When the stress applied to the superelastic metal is removed, the metal will recover to its original shape, provided that there was no permanent deformation to the martensite phase. At point F in the recovery process, the metal begins to transform from the stress-induced, unstable martensite phase back to the more stable austenite phase. In the region from point G to point H, which is also an essentially constant stress region, the phase transformation from martensite back to austenite is essentially complete. The line from point I to the starting point A represents the elastic recovery of the metal to its original shape.
 The superelastic alloy is preferably formed from an alloy consisting essentially of about 30% to about 52% titanium and the balance nickel and up to 10% of one or more additional alloying elements. Such other alloying elements may be selected from the group consisting of up to 3% each of iron, cobalt, platinum, palladium, and chromium, and up to about 10% copper and vanadium. As used herein, all references to percent composition are atomic percent unless otherwise noted.
 In another preferred embodiment, a NiTi stent with SME (shape memory effect) is heat-treated at approximately 500° C. The stent is mechanically deformed into a first, smaller diameter for mounting on a catheter delivery system, such as the delivery system of FIG. 2, that includes expandable balloon 20 and balloon inflation lumen 22. After the stent has been expanded by the balloon and deployed against arterial wall 29 of artery 28, 45° C. heat is applied causing the stent to return to its fully expanded larger diameter and be in contact with the arterial wall of the artery. The application of 45° C. of heat is compatible with most applications in the human body, but it is not to be limited to this temperature as higher or lower temperatures are contemplated without departing from the invention. The 45° C. temperature can be achieved in a conventional manner well known in the art such as by warm saline injected into the delivery catheter and balloon.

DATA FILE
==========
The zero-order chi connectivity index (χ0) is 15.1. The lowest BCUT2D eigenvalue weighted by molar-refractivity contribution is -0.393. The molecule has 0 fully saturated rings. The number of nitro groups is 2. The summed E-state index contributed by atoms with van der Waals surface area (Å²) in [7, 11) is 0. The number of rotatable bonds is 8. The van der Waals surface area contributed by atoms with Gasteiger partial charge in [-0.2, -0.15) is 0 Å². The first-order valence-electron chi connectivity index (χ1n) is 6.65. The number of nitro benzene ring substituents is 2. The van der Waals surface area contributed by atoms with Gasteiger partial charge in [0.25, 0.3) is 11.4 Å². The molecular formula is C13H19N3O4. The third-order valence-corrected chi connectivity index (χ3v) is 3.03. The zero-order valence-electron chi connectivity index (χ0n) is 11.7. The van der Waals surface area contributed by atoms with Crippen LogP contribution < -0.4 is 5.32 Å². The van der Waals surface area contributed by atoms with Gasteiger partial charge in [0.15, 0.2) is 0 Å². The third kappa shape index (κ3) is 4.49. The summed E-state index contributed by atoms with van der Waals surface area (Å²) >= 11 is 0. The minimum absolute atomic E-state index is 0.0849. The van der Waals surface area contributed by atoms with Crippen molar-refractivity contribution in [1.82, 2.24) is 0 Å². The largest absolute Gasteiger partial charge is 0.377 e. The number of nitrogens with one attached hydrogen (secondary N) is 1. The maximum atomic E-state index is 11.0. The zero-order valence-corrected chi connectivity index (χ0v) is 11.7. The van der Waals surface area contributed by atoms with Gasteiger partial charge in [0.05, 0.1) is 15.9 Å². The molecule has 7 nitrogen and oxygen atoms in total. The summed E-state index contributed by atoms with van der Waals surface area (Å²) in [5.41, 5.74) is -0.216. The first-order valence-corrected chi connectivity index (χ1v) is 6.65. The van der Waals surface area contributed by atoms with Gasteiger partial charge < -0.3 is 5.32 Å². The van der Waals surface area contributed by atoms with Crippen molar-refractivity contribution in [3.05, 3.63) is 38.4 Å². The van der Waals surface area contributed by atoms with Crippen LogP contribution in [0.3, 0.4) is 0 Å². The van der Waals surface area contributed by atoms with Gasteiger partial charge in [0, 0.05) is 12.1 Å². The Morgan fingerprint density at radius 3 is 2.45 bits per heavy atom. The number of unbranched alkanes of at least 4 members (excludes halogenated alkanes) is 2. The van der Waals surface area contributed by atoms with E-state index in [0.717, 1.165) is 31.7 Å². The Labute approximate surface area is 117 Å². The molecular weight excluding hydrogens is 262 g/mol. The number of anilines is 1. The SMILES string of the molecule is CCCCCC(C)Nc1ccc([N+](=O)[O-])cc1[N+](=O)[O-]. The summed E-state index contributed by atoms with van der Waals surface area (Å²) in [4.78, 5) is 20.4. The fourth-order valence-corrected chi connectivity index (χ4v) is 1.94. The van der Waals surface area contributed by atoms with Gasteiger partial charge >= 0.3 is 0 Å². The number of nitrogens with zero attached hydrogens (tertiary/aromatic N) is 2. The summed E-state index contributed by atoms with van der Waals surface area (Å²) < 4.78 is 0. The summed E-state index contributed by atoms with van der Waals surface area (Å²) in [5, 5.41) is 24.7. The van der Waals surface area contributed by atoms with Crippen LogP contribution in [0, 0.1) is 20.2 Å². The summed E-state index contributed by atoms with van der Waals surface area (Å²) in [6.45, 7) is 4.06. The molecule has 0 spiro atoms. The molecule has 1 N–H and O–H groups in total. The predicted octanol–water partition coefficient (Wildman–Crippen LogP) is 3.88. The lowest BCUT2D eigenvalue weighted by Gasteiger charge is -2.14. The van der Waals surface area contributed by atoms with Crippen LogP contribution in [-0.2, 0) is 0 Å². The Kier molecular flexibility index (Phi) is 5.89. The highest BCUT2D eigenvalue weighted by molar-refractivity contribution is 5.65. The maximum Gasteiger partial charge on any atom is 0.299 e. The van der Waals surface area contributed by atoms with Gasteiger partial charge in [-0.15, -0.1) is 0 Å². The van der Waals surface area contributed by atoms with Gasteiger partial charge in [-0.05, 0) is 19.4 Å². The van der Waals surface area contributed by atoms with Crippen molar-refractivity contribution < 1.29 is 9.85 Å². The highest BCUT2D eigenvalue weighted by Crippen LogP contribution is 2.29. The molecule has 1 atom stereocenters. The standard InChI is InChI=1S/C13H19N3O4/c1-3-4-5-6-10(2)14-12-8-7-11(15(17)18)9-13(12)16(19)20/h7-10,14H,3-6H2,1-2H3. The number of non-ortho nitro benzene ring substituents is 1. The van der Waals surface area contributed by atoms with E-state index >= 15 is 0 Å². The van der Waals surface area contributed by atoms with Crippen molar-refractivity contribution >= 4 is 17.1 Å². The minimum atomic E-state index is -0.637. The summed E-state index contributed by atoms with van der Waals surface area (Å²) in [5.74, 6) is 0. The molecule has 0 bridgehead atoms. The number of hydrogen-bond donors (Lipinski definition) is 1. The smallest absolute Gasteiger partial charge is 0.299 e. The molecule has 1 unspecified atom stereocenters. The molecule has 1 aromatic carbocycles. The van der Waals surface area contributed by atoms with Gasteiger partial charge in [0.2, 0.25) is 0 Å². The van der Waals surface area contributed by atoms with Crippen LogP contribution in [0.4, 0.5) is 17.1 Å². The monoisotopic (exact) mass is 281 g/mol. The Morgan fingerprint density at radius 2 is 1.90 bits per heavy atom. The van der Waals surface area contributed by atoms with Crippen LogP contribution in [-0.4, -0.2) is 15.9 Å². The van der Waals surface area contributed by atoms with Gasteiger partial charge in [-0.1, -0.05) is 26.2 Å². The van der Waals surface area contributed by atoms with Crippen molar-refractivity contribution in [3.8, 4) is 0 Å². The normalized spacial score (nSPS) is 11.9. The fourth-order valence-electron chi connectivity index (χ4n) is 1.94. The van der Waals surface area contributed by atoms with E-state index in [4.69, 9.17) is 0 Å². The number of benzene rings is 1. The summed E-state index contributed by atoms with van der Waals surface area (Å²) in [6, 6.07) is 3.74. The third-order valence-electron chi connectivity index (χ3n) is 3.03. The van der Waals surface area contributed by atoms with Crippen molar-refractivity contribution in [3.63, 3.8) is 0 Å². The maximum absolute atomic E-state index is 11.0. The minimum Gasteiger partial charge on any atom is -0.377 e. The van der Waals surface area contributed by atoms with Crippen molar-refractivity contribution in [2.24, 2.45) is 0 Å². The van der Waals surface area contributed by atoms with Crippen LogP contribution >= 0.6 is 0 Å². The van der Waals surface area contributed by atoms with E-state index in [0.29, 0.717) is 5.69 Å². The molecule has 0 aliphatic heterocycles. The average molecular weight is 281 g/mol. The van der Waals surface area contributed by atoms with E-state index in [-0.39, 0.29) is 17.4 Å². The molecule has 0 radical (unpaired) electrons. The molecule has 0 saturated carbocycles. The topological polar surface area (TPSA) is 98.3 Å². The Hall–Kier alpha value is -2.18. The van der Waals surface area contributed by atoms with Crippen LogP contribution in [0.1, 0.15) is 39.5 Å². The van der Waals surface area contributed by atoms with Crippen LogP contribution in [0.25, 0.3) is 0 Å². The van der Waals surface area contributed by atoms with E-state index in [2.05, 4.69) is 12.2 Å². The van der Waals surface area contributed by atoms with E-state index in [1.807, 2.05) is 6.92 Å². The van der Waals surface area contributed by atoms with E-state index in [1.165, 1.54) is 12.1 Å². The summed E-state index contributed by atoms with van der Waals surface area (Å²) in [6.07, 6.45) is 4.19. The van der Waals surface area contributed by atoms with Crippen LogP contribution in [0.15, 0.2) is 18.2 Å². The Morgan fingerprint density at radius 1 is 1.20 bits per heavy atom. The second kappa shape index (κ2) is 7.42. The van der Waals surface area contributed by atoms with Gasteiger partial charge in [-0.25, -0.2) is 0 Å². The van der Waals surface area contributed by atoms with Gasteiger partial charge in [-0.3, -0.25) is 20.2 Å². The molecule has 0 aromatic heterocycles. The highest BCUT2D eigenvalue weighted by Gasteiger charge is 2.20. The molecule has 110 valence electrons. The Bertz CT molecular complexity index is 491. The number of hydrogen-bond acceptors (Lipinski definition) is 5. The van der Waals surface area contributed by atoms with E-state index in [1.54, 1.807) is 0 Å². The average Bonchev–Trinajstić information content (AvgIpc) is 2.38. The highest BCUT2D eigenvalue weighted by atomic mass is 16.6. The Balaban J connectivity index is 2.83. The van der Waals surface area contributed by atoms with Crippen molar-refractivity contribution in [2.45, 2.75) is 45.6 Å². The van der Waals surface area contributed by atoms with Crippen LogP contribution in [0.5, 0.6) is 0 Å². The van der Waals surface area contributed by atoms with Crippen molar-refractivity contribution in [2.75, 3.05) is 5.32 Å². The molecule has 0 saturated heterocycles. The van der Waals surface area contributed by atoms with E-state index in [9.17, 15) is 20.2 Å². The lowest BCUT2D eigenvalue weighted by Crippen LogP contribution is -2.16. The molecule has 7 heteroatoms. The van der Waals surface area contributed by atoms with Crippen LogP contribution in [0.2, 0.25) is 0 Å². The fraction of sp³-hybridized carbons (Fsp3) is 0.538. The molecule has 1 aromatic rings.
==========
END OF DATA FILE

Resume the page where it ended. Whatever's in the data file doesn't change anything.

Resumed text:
The shape memory characteristics allow the devices to be deformed to facilitate their insertion into a body lumen or cavity and then be heated within the body so that the device returns to its original shape. Again, alloys having shape memory characteristics generally have at least two phases: a martensite phase, which has a relatively low tensile strength and which is stable at relatively low temperatures, and an austenite phase, which has a relatively high tensile strength and which is stable at temperatures higher than the martensite phase.